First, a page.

Nanosensors bring diabetics closer to a life without needles

Diabetics may soon be able to focus on tissue fluids such as sweat or tears rather than blood when checking blood glucose levels. Recently developed biosensor technology in nano-form from Fraunhofer Institute for Microelectronic Circuits and Systems (IMS) is offering the chance of a non-invasive approach via digital biometric analysis that can be radioed to a mobile device.

With the ability to continuously measure glucose levels using tissue fluids including sweat or tears rather than blood, this technology could serve as relief to patients with the desire to stop sticking themselves with sharp needles as part of their daily routine. This announcement adds to a string of news offering the promise of a needle-free life for diabetics. In August, research from Purdue University's Birck Nanotechnology Center and the U.S. Naval Research Laboratory discussed a new material for glucose monitoring can detect minute levels from saliva, tears and urine. What's more, in July 2011, researchers from Northeastern University in Boston announced an iPhone add-on using LED lighting and nanosensors that could help detect the presence of the compound in a patient's bloodstream.

Researchers from the Duisburg, Germany-based IMS stated breakthroughs in size and technological advancement circumvent the previous hurdles of cumbersome technology.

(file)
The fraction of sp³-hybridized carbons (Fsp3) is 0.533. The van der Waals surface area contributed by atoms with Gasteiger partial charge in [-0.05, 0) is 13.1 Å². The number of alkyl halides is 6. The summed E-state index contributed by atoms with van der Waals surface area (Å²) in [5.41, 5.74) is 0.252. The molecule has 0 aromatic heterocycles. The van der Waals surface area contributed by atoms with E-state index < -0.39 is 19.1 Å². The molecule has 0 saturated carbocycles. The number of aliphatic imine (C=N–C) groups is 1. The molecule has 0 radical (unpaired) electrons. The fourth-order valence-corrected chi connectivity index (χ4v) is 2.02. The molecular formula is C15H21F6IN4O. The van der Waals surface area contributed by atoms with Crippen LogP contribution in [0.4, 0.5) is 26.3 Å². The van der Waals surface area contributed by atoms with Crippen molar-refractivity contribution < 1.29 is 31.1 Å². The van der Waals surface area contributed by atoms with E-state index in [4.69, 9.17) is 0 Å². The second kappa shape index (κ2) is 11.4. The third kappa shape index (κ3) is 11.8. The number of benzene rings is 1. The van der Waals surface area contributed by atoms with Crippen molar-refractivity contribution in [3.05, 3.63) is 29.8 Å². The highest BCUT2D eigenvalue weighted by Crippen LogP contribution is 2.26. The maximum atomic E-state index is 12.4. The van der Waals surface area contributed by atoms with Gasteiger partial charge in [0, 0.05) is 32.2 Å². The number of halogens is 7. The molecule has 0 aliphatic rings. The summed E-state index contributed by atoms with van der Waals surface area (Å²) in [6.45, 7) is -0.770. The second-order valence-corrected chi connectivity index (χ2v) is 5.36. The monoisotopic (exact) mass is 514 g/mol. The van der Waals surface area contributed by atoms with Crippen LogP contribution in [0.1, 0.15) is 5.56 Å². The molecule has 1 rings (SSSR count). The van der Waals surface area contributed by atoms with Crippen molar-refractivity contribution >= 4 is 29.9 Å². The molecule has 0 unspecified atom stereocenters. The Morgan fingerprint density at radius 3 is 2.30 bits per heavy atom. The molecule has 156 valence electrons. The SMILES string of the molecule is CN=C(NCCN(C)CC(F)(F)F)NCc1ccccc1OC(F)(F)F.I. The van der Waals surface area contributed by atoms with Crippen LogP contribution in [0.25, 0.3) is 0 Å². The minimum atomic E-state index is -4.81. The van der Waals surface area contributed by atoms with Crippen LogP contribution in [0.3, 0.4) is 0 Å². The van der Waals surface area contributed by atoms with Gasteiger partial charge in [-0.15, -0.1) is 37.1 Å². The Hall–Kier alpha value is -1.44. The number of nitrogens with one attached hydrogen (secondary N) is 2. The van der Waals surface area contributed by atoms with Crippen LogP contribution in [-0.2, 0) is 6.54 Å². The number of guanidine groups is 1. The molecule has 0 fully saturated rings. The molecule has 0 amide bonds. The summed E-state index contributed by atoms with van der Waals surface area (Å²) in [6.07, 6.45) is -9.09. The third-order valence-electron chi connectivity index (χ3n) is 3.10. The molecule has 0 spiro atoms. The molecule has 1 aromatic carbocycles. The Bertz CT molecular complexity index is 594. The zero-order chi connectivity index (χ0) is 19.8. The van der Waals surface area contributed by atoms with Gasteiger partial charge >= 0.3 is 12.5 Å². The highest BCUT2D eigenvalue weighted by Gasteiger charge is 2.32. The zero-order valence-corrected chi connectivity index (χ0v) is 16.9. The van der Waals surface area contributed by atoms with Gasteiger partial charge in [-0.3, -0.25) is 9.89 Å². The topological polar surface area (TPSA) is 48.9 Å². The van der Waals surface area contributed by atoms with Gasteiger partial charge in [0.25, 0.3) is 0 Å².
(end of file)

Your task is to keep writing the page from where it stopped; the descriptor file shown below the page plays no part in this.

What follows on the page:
The principle measurement to calculate the glucose level employs an electrochemical reaction activated with the aid of an enzyme. Measured using a potentiostat, glucose oxidase converts the glucose into hydrogen peroxide among other chemicals. Sizing in at 0.5 x 2.0 millimeters, the biosensor chip includes the nanopotentiostat, as well as the entire diagnostic system, according to the Fraunhofer researchers.

"It even has an integrated analog digital converter that converts the electrochemical signals into digital data," Tom Zimmermann, business unit manager at IMS, said in the announcement.

In addition to size and analysis improvements, IMS stated that the sensors currently operate at less than 100 microamperes at five volts, an improvement over earlier systems consuming about 500 microamperes. According to the researchers, the decrease in power consumption can allow a patient to wear the sensor for weeks, or even months.

For more information:
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